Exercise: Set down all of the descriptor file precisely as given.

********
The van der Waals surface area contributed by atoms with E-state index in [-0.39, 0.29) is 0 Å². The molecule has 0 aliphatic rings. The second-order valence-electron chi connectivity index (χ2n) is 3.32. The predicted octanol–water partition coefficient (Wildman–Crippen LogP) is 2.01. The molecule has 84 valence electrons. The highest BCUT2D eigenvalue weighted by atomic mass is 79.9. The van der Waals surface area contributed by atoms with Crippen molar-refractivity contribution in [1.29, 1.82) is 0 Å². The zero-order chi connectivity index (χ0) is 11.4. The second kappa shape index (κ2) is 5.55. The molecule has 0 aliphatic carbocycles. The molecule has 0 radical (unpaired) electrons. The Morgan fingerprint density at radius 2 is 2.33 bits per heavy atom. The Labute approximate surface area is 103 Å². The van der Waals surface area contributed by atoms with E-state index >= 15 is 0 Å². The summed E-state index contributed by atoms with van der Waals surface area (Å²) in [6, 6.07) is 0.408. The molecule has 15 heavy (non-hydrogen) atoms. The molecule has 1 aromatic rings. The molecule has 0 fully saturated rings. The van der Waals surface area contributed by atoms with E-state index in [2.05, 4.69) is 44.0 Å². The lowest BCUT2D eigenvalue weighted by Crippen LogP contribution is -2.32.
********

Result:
The van der Waals surface area contributed by atoms with E-state index in [-0.39, 0.29) is 0 Å². The molecule has 0 aliphatic rings. The second-order valence-electron chi connectivity index (χ2n) is 3.32. The predicted octanol–water partition coefficient (Wildman–Crippen LogP) is 2.01. The molecule has 84 valence electrons. The highest BCUT2D eigenvalue weighted by atomic mass is 79.9. The van der Waals surface area contributed by atoms with Crippen molar-refractivity contribution in [1.29, 1.82) is 0 Å². The zero-order chi connectivity index (χ0) is 11.4. The second kappa shape index (κ2) is 5.55. The molecule has 0 aliphatic carbocycles. The molecule has 0 radical (unpaired) electrons. The Morgan fingerprint density at radius 2 is 2.33 bits per heavy atom. The Labute approximate surface area is 103 Å². The van der Waals surface area contributed by atoms with E-state index >= 15 is 0 Å². The summed E-state index contributed by atoms with van der Waals surface area (Å²) in [6, 6.07) is 0.408. The molecule has 15 heavy (non-hydrogen) atoms. The molecule has 1 aromatic rings. The molecule has 0 fully saturated rings. The van der Waals surface area contributed by atoms with E-state index in [2.05, 4.69) is 44.0 Å². The lowest BCUT2D eigenvalue weighted by Crippen LogP contribution is -2.32.